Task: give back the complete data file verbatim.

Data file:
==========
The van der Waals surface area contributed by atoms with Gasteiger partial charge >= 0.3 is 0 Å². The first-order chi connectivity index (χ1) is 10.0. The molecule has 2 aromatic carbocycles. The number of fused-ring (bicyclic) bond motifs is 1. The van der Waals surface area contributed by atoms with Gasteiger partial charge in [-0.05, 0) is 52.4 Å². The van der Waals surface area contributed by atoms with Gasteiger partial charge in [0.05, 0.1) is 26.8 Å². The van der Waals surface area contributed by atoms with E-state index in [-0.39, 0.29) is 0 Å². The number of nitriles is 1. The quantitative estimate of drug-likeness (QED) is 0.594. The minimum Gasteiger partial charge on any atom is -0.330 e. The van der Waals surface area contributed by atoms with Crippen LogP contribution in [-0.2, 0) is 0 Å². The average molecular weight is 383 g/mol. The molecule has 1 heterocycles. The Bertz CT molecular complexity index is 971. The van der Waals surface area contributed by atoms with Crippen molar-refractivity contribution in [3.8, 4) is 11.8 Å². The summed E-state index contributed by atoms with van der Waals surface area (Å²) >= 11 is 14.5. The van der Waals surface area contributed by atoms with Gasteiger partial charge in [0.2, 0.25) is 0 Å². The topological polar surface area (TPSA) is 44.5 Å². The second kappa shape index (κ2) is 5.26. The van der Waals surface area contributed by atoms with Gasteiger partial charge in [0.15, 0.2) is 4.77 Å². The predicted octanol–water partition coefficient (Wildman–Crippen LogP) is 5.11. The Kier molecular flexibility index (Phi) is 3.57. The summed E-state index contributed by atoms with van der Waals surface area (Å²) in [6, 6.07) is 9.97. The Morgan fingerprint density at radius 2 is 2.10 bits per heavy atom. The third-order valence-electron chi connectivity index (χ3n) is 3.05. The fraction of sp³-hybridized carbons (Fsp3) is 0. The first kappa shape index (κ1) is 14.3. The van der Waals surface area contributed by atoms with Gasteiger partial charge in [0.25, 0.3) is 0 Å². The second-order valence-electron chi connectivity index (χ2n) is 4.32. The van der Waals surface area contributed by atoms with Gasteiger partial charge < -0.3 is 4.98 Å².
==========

The van der Waals surface area contributed by atoms with Gasteiger partial charge >= 0.3 is 0 Å². The first-order chi connectivity index (χ1) is 10.0. The molecule has 2 aromatic carbocycles. The number of fused-ring (bicyclic) bond motifs is 1. The van der Waals surface area contributed by atoms with Gasteiger partial charge in [-0.05, 0) is 52.4 Å². The van der Waals surface area contributed by atoms with Gasteiger partial charge in [0.05, 0.1) is 26.8 Å². The van der Waals surface area contributed by atoms with E-state index in [-0.39, 0.29) is 0 Å². The number of nitriles is 1. The quantitative estimate of drug-likeness (QED) is 0.594. The minimum Gasteiger partial charge on any atom is -0.330 e. The van der Waals surface area contributed by atoms with Crippen LogP contribution in [-0.2, 0) is 0 Å². The average molecular weight is 383 g/mol. The molecule has 1 heterocycles. The Bertz CT molecular complexity index is 971. The van der Waals surface area contributed by atoms with Crippen molar-refractivity contribution in [3.8, 4) is 11.8 Å². The summed E-state index contributed by atoms with van der Waals surface area (Å²) >= 11 is 14.5. The van der Waals surface area contributed by atoms with Gasteiger partial charge in [0.2, 0.25) is 0 Å². The topological polar surface area (TPSA) is 44.5 Å². The second kappa shape index (κ2) is 5.26. The van der Waals surface area contributed by atoms with Gasteiger partial charge in [0.15, 0.2) is 4.77 Å². The predicted octanol–water partition coefficient (Wildman–Crippen LogP) is 5.11. The Kier molecular flexibility index (Phi) is 3.57. The summed E-state index contributed by atoms with van der Waals surface area (Å²) in [6, 6.07) is 9.97. The Morgan fingerprint density at radius 2 is 2.10 bits per heavy atom. The third-order valence-electron chi connectivity index (χ3n) is 3.05. The fraction of sp³-hybridized carbons (Fsp3) is 0. The first kappa shape index (κ1) is 14.3. The van der Waals surface area contributed by atoms with Gasteiger partial charge in [0.25, 0.3) is 0 Å². The second-order valence-electron chi connectivity index (χ2n) is 4.32. The van der Waals surface area contributed by atoms with Gasteiger partial charge < -0.3 is 4.98 Å².